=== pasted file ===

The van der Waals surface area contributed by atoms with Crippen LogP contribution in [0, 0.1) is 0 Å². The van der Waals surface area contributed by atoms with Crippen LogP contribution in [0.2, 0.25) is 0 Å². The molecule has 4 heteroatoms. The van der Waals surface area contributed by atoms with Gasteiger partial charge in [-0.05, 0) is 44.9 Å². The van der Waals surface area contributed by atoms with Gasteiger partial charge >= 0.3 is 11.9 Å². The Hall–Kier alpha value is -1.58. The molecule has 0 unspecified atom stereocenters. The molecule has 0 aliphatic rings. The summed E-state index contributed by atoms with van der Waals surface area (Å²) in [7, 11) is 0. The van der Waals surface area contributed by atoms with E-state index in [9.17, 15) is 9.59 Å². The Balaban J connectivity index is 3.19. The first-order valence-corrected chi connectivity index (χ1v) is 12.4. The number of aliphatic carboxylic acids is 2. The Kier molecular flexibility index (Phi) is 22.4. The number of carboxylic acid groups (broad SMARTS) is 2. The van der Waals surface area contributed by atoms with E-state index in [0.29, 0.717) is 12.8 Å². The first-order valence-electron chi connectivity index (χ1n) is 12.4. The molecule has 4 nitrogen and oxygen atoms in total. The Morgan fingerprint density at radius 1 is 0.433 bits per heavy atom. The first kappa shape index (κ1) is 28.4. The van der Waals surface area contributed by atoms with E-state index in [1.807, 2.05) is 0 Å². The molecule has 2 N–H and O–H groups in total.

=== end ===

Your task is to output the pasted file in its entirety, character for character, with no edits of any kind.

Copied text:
The van der Waals surface area contributed by atoms with Crippen LogP contribution in [0, 0.1) is 0 Å². The van der Waals surface area contributed by atoms with Crippen LogP contribution in [0.2, 0.25) is 0 Å². The molecule has 4 heteroatoms. The van der Waals surface area contributed by atoms with Gasteiger partial charge in [-0.05, 0) is 44.9 Å². The van der Waals surface area contributed by atoms with Gasteiger partial charge >= 0.3 is 11.9 Å². The Hall–Kier alpha value is -1.58. The molecule has 0 unspecified atom stereocenters. The molecule has 0 aliphatic rings. The summed E-state index contributed by atoms with van der Waals surface area (Å²) in [7, 11) is 0. The van der Waals surface area contributed by atoms with E-state index in [9.17, 15) is 9.59 Å². The Balaban J connectivity index is 3.19. The first-order valence-corrected chi connectivity index (χ1v) is 12.4. The number of aliphatic carboxylic acids is 2. The Kier molecular flexibility index (Phi) is 22.4. The number of carboxylic acid groups (broad SMARTS) is 2. The van der Waals surface area contributed by atoms with E-state index in [0.29, 0.717) is 12.8 Å². The first-order valence-electron chi connectivity index (χ1n) is 12.4. The molecule has 4 nitrogen and oxygen atoms in total. The Morgan fingerprint density at radius 1 is 0.433 bits per heavy atom. The first kappa shape index (κ1) is 28.4. The van der Waals surface area contributed by atoms with E-state index in [1.807, 2.05) is 0 Å². The molecule has 2 N–H and O–H groups in total.